queen palm spacing

port_a_bella(z9 AZ)January 22, 2006

hi everyone... i'm planning on planting a couple of queen palms, along my block fence, somewhere in the future. however, i'm a bit confused by how far apart they should be spaced. everything i read says 15' to 25' but when i look at them in local yards there planted about 5' to 10' apart. will there be future problems, when the tree is full grown, if they're planted closer together? i think i know the answer to my next question, but... is it too cool to plant them now? my yards pretty bare still (new construction) and it's easier to plant things while my tortoises are hibernating. thanks, in advance for any advise you have to give.

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birdlady_in_mesa(z9 AZ)

I would think about 8-10 feet would be sufficient. Make sure that they get lots of trace elements, they have a tendency to struggle in our soils.


    Bookmark   January 22, 2006 at 4:02PM
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If I were getting a couple of Queen Plams, this is how I would space them: 1 in Southern California, the other in Florida. You might want to research how these plams do in AZ. Seem to have lots of problems. Best ones I have seen are in grass yards. I like the looks of the Windmill and Bismarck palms as an alternative to our standard Mexican and California Fans.

    Bookmark   January 22, 2006 at 6:44PM
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Pagancat(Phoenix, AZ)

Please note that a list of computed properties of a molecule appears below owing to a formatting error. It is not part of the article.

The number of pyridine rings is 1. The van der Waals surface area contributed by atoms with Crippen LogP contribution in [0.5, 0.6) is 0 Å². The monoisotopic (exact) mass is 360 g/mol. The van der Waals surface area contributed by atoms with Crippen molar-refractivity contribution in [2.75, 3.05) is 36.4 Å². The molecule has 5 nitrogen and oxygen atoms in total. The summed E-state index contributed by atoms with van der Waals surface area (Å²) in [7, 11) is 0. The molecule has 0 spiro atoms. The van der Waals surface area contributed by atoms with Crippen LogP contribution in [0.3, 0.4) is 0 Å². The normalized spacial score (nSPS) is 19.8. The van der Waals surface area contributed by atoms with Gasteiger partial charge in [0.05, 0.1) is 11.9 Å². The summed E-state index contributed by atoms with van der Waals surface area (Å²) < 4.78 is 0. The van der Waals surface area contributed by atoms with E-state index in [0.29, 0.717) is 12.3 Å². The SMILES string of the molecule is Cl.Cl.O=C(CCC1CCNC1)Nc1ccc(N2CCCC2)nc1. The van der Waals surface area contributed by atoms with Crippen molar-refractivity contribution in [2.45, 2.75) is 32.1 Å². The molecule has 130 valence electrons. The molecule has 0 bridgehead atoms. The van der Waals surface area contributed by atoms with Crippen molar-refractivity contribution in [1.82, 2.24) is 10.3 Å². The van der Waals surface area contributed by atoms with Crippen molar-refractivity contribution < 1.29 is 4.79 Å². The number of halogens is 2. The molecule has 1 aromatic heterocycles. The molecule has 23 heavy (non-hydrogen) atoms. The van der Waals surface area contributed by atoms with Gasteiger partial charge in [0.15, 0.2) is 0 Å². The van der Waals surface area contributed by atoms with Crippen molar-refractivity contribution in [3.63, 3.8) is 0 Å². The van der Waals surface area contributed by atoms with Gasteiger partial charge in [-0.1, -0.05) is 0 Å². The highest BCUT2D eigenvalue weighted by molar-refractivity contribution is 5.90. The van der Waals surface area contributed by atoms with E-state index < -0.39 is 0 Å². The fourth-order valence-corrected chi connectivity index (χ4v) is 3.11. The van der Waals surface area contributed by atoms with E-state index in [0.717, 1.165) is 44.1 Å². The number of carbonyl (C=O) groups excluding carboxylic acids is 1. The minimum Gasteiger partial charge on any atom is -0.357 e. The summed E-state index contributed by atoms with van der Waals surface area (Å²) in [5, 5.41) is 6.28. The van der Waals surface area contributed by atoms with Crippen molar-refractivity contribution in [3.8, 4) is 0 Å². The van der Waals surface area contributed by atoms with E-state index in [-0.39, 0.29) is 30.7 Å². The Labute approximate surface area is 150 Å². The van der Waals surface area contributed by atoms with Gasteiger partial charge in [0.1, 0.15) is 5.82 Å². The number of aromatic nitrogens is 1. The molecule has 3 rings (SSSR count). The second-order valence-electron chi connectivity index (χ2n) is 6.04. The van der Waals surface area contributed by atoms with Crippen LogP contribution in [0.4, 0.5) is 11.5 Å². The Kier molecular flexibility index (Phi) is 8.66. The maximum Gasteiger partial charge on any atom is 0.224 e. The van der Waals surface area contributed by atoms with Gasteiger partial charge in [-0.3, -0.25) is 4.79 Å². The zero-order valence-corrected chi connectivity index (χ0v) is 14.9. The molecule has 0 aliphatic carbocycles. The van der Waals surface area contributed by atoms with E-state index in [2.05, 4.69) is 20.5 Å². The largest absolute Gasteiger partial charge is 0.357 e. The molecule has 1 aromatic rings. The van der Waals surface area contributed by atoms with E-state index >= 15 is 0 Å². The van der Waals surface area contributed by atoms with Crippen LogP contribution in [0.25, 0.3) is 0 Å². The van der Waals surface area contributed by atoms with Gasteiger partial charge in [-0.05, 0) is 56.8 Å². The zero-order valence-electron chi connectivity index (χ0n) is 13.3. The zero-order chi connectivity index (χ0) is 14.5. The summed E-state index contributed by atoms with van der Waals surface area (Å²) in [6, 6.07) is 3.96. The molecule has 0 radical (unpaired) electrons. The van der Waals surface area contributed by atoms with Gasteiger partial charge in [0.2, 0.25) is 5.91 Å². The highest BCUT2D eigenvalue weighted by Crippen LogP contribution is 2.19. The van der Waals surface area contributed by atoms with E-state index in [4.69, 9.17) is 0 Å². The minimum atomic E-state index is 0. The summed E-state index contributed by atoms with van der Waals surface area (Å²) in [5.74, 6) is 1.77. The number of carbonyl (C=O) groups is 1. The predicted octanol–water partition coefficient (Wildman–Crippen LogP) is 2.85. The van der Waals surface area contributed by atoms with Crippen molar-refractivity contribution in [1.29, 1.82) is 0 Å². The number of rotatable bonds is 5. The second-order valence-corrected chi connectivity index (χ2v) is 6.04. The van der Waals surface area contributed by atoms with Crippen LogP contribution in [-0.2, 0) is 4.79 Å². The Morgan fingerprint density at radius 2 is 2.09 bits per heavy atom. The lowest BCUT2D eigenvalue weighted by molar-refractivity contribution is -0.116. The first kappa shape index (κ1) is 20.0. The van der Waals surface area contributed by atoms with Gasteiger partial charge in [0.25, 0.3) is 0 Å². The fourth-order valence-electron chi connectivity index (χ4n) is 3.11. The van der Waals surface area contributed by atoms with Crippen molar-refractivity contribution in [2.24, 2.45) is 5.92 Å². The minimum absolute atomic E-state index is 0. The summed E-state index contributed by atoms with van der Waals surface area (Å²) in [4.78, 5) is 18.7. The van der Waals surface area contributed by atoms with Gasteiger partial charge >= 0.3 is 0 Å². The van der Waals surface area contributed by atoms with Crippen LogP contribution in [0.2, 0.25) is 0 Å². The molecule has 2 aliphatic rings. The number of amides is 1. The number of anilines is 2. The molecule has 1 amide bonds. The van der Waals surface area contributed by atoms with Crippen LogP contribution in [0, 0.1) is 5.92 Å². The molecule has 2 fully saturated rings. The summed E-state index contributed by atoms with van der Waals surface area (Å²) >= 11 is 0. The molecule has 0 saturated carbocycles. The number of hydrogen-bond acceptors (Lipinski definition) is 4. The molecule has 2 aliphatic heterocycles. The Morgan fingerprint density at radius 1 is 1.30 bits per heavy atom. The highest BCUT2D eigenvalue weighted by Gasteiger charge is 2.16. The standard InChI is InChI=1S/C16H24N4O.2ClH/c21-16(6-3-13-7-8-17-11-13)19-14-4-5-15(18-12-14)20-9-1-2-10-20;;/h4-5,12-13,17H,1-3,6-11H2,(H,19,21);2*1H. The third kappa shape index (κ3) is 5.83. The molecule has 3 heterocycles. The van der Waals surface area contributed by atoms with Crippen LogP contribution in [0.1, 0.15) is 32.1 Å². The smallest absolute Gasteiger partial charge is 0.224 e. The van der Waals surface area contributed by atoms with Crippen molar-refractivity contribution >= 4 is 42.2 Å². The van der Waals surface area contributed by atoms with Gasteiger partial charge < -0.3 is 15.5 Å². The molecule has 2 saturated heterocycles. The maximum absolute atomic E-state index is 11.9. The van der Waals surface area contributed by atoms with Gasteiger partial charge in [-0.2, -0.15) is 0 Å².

LOL - I was thinking the exact same thing, Jim!

Port a bella, you might want to plug "palm" into the search engine for this forum - there have been quite a few discussions about different ones that do well here. The Queens are overused despite their marginal performance here. Jim did mention a realllly cool one, the Bismarks (google the image if you haven't seen them).


    Bookmark   January 22, 2006 at 9:29PM
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lee_tucson(9 Arizona)

port_a_bella I'd recommend planting Queen palms in the PHX area from around the last week in February to mid April. In Tucson the best time to plant them is in March and April.

You can plant them as close or as far apart as you desire. When you plant them really close together they'll lean away from one another giving you a more "tropical" look.


Jim in my opinion Trachycarpus fortunei is the worst palm readily available for sale in zone 9 and 10 AZ. Two things that palm hates, extreme heat and sun are two things we have no shortage of from April through October. Queens palms are actually much better suited for PHX and Tucson then the Windmill palm.